The film, Terms and Conditions May Apply left me reeling with just how much information I have put out there that is retained by companies who are not necessarily explicit in their intentions with this information. So much so that I’ve started to reconsider the merit of using some of the social media sites that are offered to me seemingly without risk. If I’m not reading the very fine print, I’m not prepared enough to understand what I’m stepping into. The fact that a big part of users have no idea what legally binding contact they are getting into is terrifying. In the film, they gave an example of how easy it is to dupe others into agreeing to terms and conditions they haven’t even bothered reading. The retailer, GameStop changed their terms and conditions for a single day to include a clause where any customers who ordered from their website would have to agree to relinquish all ownership over their “immortal soul.” As expected, not many people read through the terms and conditions and so, in April of 2010, GameStop was able to claim over 7,500 immortal souls. Though the internet is becoming easier and easier to use, we still have no idea what we are getting ourselves into, and as the film stated, it would take us a month of our year to read through all of the terms and conditions. They are muddled in legal language that not every consumer would understand. Companies are making hard for their users to understand, and that raises some really interesting questions as to why they would want to make that process so difficult.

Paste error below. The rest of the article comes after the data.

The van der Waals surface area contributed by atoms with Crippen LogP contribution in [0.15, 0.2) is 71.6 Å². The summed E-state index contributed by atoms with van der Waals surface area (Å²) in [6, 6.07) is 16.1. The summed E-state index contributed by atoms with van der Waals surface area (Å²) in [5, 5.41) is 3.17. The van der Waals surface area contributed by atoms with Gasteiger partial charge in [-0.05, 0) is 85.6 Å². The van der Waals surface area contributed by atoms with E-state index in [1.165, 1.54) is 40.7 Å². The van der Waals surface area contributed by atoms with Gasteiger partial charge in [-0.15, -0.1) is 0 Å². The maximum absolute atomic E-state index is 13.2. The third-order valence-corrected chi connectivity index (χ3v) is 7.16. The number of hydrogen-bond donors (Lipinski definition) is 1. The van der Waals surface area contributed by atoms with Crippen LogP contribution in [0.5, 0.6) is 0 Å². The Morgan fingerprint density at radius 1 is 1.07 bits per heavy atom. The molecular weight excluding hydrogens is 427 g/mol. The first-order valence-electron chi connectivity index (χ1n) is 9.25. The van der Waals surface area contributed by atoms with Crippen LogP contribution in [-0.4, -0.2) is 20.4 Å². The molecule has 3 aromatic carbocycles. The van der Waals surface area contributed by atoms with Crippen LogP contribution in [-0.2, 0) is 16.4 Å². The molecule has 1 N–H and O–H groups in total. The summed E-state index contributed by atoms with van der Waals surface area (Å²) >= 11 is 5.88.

When discussing the privacy of our information, it was surprising to hear all of the incidents in which the government was surveilling for some key words without the user knowing. What this made me think of was something that is actually incredibly relevant right now. Researchers have just discovered a huge vulnerability in the security of our personal information. It’s called the Heartbleed Bug which, “a serious vulnerability in the popular OpenSSL cryptographic software library.” The SSL is usually used to secure web pages that could contain sensitive information. It’s been recently discovered that the NSA might have been aware of this vulnerability and has been using it to extract “valuable” information. In the case of the Irish tourist who was stopped at the airport for a tweet that, in context, posed no threat, we see just how far the NSA is willing to go to “protect” the United States. I think, that this shows just how much the government is overexerting its reach and crossing some boundaries that need to be reestablished and defended.
As always, this is Serena, signing off.